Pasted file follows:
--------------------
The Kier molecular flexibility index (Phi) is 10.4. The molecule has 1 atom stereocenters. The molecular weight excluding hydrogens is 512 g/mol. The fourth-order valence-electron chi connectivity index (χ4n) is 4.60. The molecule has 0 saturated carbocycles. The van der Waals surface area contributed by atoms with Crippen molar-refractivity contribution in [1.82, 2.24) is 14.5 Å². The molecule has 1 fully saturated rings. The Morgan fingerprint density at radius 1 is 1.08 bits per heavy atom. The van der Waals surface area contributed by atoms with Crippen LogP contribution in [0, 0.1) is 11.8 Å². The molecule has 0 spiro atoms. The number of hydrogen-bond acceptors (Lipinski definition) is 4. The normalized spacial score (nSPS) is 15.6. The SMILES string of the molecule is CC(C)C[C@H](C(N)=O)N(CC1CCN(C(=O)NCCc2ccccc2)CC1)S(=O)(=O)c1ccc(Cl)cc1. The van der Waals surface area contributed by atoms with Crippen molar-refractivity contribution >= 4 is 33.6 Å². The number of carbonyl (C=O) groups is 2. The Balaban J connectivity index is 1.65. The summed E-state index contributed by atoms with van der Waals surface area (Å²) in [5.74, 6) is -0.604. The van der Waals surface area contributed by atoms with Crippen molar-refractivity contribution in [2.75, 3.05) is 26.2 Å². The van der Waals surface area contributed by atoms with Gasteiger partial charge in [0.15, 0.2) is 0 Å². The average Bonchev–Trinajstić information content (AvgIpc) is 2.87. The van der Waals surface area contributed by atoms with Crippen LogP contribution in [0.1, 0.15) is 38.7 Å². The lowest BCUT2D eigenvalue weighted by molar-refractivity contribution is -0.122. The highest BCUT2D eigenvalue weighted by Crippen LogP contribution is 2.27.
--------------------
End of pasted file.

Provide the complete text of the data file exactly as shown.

The Kier molecular flexibility index (Phi) is 10.4. The molecule has 1 atom stereocenters. The molecular weight excluding hydrogens is 512 g/mol. The fourth-order valence-electron chi connectivity index (χ4n) is 4.60. The molecule has 0 saturated carbocycles. The van der Waals surface area contributed by atoms with Crippen molar-refractivity contribution in [1.82, 2.24) is 14.5 Å². The molecule has 1 fully saturated rings. The Morgan fingerprint density at radius 1 is 1.08 bits per heavy atom. The van der Waals surface area contributed by atoms with Crippen LogP contribution in [0, 0.1) is 11.8 Å². The molecule has 0 spiro atoms. The number of hydrogen-bond acceptors (Lipinski definition) is 4. The normalized spacial score (nSPS) is 15.6. The SMILES string of the molecule is CC(C)C[C@H](C(N)=O)N(CC1CCN(C(=O)NCCc2ccccc2)CC1)S(=O)(=O)c1ccc(Cl)cc1. The van der Waals surface area contributed by atoms with Crippen molar-refractivity contribution >= 4 is 33.6 Å². The number of carbonyl (C=O) groups is 2. The Balaban J connectivity index is 1.65. The summed E-state index contributed by atoms with van der Waals surface area (Å²) in [5.74, 6) is -0.604. The van der Waals surface area contributed by atoms with Crippen molar-refractivity contribution in [2.75, 3.05) is 26.2 Å². The van der Waals surface area contributed by atoms with Gasteiger partial charge in [0.15, 0.2) is 0 Å². The average Bonchev–Trinajstić information content (AvgIpc) is 2.87. The van der Waals surface area contributed by atoms with Crippen LogP contribution in [0.1, 0.15) is 38.7 Å². The lowest BCUT2D eigenvalue weighted by molar-refractivity contribution is -0.122. The highest BCUT2D eigenvalue weighted by Crippen LogP contribution is 2.27.